Terms used in official statistics

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Medium fertile arable land


Arable land is included in the arable soil of bonitation classes: III(b), IV (a), IV (b).
Class III (b) - Medium-good arable soils - soils similar in properties to class IIIa soils, but their physiographic conditions, as well as physical and chemical properties are more pronounced. The groundwater level fluctuates even more. These soils may be subject to erosion. Signs of a degradation process, if any, are clearly marked. These soils, which are still quite good in principle, can be regarded to some, but still relatively insignificant, degree as defective soils. Some of them are more difficult to grow. Good yields of wheat, sugar beet and red clover can be achieved on these soils, in conditions of high agricultural culture and favorable weather conditions. This class of soils is also suitable for planting orchards.
Class IV (a) - Arable soils of medium quality, better - soils on which average yields are obtained, even when good agriscience is used. These soils often occur in worse positions in the topography, on larger slopes and are often exposed to water erosion. Heavy soils of this class are rich in nutrients and are characterized by high potential fertility, but they are not very airy, cold and not biologically active, usually difficult to cultivate. In hot seasons they dry up creating deep cracks and fissures or lumps difficult to break. Grown wet, they rub. A significant part of soils of this class periodically have a high groundwater level and require drainage, and after its completion, it can be classified as higher classes (even class II). Usually, they have less favorable conditions for planting orchards than on soils of higher classes. Light soils of this class are rye-potato soils, however, they are not suitable for the cultivation of red clover. If soils of this class are kept in high agricultural culture and good moisture conditions, they are suitable for the cultivation of barley, and even wheat and oats, and fodder beet gives satisfactory yields. The soils of this class are also suitable for planting orchards, but not all types of fruit trees.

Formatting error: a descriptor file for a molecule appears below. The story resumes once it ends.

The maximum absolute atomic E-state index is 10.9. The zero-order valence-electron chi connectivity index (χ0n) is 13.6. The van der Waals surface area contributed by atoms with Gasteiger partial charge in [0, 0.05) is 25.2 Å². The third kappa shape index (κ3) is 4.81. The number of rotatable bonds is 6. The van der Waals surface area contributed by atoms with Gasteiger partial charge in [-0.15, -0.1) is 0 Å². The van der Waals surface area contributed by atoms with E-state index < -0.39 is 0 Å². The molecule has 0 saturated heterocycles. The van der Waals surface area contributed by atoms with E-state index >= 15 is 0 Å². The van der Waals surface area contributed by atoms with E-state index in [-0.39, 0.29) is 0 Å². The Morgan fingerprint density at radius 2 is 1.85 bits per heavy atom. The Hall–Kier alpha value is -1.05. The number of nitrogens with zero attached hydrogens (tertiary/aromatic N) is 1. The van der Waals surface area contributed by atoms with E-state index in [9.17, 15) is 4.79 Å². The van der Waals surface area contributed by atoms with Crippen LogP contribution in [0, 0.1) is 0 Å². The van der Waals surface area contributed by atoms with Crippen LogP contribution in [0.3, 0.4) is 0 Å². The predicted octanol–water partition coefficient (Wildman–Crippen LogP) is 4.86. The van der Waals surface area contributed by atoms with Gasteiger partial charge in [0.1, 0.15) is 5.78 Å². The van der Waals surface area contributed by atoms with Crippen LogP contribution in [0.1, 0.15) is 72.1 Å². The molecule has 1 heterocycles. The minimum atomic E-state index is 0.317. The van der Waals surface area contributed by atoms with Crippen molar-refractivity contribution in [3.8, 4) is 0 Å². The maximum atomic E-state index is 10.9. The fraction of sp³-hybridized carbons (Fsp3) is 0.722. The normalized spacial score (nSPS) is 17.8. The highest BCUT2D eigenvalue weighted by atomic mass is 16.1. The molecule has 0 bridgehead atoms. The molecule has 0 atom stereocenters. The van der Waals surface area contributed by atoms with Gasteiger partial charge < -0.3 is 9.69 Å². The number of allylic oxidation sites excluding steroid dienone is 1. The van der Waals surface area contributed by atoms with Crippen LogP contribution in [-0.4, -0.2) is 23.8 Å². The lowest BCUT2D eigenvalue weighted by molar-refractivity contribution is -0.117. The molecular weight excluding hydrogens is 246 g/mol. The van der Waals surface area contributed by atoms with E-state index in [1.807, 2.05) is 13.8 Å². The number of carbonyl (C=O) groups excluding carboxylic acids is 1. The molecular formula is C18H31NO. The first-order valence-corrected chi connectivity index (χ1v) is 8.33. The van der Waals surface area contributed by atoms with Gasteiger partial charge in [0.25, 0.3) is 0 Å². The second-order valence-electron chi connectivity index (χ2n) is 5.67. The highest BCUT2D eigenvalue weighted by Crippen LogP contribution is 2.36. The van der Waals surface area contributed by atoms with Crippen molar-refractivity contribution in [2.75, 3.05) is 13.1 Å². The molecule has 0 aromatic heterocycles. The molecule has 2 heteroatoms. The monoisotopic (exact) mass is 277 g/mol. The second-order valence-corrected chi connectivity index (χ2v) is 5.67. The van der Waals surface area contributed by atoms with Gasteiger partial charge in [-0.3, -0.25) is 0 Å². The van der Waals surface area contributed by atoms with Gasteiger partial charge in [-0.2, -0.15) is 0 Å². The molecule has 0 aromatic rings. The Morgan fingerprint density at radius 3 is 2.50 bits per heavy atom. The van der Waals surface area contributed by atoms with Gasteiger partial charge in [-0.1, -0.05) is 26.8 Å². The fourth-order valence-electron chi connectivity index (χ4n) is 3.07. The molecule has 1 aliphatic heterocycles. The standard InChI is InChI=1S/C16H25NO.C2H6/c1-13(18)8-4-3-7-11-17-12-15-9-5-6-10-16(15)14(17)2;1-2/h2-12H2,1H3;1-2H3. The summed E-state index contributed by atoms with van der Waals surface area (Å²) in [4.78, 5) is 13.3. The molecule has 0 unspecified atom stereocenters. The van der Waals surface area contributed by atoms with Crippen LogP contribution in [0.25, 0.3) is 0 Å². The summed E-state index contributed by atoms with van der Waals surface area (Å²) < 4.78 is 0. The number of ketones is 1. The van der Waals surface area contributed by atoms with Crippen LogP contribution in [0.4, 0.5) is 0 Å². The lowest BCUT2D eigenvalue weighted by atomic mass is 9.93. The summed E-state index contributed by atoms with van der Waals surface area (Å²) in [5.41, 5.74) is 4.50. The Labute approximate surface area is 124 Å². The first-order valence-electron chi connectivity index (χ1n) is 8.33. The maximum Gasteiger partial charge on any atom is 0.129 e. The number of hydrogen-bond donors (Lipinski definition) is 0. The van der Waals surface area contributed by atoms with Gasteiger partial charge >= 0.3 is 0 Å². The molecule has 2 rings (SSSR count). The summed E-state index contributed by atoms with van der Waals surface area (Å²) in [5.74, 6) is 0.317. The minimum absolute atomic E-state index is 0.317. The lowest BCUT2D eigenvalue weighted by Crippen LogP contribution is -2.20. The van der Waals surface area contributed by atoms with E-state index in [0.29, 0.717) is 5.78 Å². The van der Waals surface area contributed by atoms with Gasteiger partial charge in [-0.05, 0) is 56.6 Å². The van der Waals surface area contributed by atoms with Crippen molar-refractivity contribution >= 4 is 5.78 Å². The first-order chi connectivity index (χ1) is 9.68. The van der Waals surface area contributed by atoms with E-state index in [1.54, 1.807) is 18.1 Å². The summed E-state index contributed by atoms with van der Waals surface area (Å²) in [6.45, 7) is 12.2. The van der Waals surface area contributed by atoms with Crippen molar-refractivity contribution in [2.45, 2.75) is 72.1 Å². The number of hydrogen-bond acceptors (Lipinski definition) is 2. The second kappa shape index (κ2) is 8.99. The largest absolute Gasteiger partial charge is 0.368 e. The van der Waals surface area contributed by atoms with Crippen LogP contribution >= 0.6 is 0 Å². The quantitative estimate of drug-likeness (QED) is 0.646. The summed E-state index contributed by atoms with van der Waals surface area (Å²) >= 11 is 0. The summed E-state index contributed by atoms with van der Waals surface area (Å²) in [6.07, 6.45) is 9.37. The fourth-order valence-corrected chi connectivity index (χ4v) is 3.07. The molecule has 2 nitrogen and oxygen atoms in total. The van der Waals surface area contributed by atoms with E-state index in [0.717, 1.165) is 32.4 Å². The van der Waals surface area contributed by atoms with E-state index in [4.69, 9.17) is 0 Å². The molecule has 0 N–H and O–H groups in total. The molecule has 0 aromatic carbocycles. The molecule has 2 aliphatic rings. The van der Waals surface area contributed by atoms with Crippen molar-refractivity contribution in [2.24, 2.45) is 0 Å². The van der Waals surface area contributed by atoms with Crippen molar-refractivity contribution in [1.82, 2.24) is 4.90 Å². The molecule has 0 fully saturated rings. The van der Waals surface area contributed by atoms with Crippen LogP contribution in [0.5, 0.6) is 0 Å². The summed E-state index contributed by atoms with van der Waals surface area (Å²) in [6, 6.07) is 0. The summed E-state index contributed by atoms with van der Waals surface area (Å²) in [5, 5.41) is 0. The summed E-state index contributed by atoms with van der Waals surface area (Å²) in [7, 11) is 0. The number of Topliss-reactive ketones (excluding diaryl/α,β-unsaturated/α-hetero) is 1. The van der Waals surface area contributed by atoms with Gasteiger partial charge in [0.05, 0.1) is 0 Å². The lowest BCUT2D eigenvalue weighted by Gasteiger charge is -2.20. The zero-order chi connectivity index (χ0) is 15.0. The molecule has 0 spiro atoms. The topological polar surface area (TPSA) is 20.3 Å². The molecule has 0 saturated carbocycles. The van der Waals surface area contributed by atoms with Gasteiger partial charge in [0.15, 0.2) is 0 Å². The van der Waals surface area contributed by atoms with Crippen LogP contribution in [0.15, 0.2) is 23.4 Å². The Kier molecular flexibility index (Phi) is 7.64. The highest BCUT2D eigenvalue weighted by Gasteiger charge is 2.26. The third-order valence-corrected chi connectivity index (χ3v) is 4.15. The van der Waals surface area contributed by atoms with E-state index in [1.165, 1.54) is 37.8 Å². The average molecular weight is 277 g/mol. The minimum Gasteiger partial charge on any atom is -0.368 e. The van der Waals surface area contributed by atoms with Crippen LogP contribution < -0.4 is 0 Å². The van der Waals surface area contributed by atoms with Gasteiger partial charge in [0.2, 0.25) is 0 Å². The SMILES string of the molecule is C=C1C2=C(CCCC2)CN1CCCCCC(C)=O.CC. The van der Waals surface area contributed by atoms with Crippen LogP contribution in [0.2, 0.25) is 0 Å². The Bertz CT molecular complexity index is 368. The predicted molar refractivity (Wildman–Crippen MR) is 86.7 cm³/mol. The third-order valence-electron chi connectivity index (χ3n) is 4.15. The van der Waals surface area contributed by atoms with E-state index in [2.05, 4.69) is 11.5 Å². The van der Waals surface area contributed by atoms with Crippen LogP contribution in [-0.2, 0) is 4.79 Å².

Class IV (b) - Arable soils of average quality, inferior - soils similar in properties to class IVa soils, but more defective (either too dry or too moist). Heavy soils in this class are usually waterlogged, too heavy for cultivation, located in poor physiographic conditions. Some species (varieties) are on too permeable ground, which is why they are too dry. In other species, the groundwater level is too high for a longer period of time, and a clear bonding occurs in the soil profile above 50 cm, which requires drainage. The heavier soils in this class are best grown with mixed cereals, oats, clover, cabbage, swede and other forage crops. They are not suitable for the cultivation of winter crops. Only some types of fruit trees are suitable for soils of this class. Light soils in this class are essentially rye-potato soils, but are often drought-sensitive. Exceptionally, in favorable weather conditions and when kept in high agricultural culture, they are suitable for growing other crops. They are suitable for the establishment of orchards for less demanding species of fruit trees.

Prices of arable land in private sales (quarterly) are quoted the purchase/sales prices, as well as lease prices of selected agricultural land for agricultural activity. The source of information is a quarterly interview survey conducted in an individual farm, which was selected for agricultural sample surveys. The interviewer provides data on prices broken down by quarters.

  • Regulation of the Council of Ministers of 12 September 2012 on the soil science land classification
    Place of publication: (Dz. U. z 2012 r. poz. 1246)

High-level terms

Contact person on methodology:
Małgorzata Kaczor
Amendments to the description of a concept: